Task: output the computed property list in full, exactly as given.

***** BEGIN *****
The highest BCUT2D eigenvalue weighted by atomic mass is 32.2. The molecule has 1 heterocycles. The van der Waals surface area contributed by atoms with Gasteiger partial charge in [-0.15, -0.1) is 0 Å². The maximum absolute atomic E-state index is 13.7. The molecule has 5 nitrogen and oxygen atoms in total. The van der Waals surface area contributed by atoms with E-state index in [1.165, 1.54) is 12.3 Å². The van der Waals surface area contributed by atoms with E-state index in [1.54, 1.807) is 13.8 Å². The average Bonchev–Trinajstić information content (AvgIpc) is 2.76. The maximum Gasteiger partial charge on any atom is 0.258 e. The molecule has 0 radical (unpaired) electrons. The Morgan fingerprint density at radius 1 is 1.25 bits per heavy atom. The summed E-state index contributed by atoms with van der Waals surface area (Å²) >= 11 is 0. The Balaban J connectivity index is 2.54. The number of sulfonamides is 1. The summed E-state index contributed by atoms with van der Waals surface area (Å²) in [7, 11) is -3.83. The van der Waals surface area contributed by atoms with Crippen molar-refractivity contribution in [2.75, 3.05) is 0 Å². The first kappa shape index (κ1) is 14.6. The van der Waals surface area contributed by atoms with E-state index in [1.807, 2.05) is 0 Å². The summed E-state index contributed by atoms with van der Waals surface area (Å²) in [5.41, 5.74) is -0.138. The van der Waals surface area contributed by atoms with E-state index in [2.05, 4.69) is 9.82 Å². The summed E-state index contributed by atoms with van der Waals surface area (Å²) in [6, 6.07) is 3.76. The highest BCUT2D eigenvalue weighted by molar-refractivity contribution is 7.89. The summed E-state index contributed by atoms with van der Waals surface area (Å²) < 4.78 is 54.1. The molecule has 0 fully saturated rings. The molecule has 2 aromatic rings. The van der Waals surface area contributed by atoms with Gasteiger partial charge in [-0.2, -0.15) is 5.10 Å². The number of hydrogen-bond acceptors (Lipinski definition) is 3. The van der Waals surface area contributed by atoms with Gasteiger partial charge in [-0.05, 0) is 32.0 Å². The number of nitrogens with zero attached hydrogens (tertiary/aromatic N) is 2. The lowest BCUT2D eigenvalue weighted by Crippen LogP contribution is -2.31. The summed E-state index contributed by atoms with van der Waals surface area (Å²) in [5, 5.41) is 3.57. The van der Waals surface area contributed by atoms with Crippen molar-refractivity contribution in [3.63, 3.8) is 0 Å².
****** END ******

The highest BCUT2D eigenvalue weighted by atomic mass is 32.2. The molecule has 1 heterocycles. The van der Waals surface area contributed by atoms with Gasteiger partial charge in [-0.15, -0.1) is 0 Å². The maximum absolute atomic E-state index is 13.7. The molecule has 5 nitrogen and oxygen atoms in total. The van der Waals surface area contributed by atoms with E-state index in [1.165, 1.54) is 12.3 Å². The van der Waals surface area contributed by atoms with E-state index in [1.54, 1.807) is 13.8 Å². The average Bonchev–Trinajstić information content (AvgIpc) is 2.76. The maximum Gasteiger partial charge on any atom is 0.258 e. The molecule has 0 radical (unpaired) electrons. The Morgan fingerprint density at radius 1 is 1.25 bits per heavy atom. The summed E-state index contributed by atoms with van der Waals surface area (Å²) >= 11 is 0. The Balaban J connectivity index is 2.54. The number of sulfonamides is 1. The summed E-state index contributed by atoms with van der Waals surface area (Å²) in [7, 11) is -3.83. The van der Waals surface area contributed by atoms with Crippen molar-refractivity contribution in [2.75, 3.05) is 0 Å². The first kappa shape index (κ1) is 14.6. The van der Waals surface area contributed by atoms with E-state index in [1.807, 2.05) is 0 Å². The summed E-state index contributed by atoms with van der Waals surface area (Å²) in [5.41, 5.74) is -0.138. The van der Waals surface area contributed by atoms with E-state index in [2.05, 4.69) is 9.82 Å². The summed E-state index contributed by atoms with van der Waals surface area (Å²) in [6, 6.07) is 3.76. The highest BCUT2D eigenvalue weighted by molar-refractivity contribution is 7.89. The summed E-state index contributed by atoms with van der Waals surface area (Å²) < 4.78 is 54.1. The molecule has 0 fully saturated rings. The molecule has 2 aromatic rings. The van der Waals surface area contributed by atoms with Gasteiger partial charge in [-0.2, -0.15) is 5.10 Å². The number of hydrogen-bond acceptors (Lipinski definition) is 3. The van der Waals surface area contributed by atoms with Gasteiger partial charge in [-0.05, 0) is 32.0 Å². The number of nitrogens with zero attached hydrogens (tertiary/aromatic N) is 2. The lowest BCUT2D eigenvalue weighted by Crippen LogP contribution is -2.31. The summed E-state index contributed by atoms with van der Waals surface area (Å²) in [5, 5.41) is 3.57. The van der Waals surface area contributed by atoms with Crippen molar-refractivity contribution in [3.63, 3.8) is 0 Å².